Greetings! I’m Sheila B Robinson, aea365’s Lead Curator and sometimes Saturday contributor. If you’re a confessed evaluation nerd, perhaps one of your resolutions this year was to devote yourself to learning even more about our field. What better way to do that than to begin your quest by exploring the nooks and crannies of our home base – eval.org?
Lesson Learned: Eval.org has grown! We’ve had a website since at least 1998. How do I know that? I checked the Wayback Machine! Susan Kistler wrote about this little gem in this aea365 post. The Wayback Machine tells me it has saved pictures of eval.org 728 times between then and now.
Not much there, huh? Well fast forward nearly 16 years and there is a wealth of evaluation know-how embedded in our pages and links.
Lesson Learned: The more you revisit eval.org and click around the place, the more you will find. Like any modern website with a lot to offer, its pages and links can seem labyrinthian, even if they are well organized. Dig around the deep recesses of the site and you will uncover new treasures. In fact, just the other day, I found a page I didn’t know exists.
Rad Resource: Check out the great resources and links in the Reading page. I found the “Links of Interest” (Called “Online Resources” when you get to the page) especially exciting. It features links to evaluation sites, free literature on evaluation, links to data collection tools and instruments, evaluation blogs, AEA statements, and much, much more. You can get lost reading about evaluation for days if you click on all the links!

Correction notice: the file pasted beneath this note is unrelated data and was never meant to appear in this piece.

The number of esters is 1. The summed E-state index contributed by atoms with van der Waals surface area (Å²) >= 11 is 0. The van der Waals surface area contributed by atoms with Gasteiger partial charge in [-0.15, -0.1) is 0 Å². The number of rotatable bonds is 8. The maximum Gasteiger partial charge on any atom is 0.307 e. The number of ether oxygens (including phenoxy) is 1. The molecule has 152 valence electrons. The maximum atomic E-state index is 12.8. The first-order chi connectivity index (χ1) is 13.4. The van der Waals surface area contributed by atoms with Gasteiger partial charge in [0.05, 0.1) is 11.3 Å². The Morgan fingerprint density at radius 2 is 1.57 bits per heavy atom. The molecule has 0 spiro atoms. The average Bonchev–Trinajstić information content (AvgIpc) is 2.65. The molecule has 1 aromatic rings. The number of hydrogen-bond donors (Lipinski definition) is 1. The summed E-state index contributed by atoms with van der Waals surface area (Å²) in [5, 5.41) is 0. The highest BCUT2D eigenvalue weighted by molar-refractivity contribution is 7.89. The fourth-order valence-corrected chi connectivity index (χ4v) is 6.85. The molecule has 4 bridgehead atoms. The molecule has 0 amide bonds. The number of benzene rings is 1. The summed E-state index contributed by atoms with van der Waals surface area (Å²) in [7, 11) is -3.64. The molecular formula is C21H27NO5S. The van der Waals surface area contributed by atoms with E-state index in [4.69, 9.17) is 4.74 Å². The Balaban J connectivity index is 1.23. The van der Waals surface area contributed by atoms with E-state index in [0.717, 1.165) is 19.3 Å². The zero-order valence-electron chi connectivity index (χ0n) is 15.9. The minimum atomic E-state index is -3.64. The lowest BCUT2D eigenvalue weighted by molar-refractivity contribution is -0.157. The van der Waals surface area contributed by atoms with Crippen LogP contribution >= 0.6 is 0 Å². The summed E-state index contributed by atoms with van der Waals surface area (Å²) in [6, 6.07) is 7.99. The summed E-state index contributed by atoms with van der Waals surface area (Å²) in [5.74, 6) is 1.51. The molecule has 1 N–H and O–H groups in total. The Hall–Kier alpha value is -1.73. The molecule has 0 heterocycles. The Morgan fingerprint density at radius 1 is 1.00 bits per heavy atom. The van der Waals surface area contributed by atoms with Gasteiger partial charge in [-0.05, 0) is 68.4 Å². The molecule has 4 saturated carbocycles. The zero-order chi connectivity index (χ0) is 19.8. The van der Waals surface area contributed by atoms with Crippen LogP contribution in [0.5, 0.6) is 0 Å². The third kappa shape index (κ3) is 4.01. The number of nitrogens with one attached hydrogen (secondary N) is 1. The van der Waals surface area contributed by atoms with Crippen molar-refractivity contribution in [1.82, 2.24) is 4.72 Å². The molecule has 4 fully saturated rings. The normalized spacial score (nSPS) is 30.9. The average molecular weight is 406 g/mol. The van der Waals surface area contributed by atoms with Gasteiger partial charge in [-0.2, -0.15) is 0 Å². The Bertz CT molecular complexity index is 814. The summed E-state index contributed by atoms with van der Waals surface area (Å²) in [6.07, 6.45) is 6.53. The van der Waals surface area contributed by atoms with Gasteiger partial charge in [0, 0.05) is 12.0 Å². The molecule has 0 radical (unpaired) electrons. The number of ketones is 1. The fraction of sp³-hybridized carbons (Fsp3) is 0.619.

Hot Tip: When I want a thorough exploration of any site, I often start on the left (or top, depending on how page links are organized) and check out the available subpages of each one. Then, I go back and start visiting the subpages.
Hot Tip: Getting lost is no problem with tabbed browsing. I’ll often get lost clicking on links, some inside the site, some that take me outside. Often I can’t member how I got to a page and I want to be able to return to it. Instead of adding a bookmark to it right then, I simply open a new tab in my browser, go back to eval.org, and start again! Once I end up with a bunch of pages whose links I want to save, I start adding bookmarks to the appropriate bookmark folders.
Get Involved: What areas or pages of eval.org are your favorites? Where have you found the most useful or helpful links? We’d love to know.
Do you have questions, concerns, kudos, or content to extend this aea365 contribution? Please add them in the comments section for this post on the aea365 webpage so that we may enrich our community of practice. Would you like to submit an aea365 Tip? Please send a note of interest to email@example.com . aea365 is sponsored by the American Evaluation Association and provides a Tip-a-Day by and for evaluators.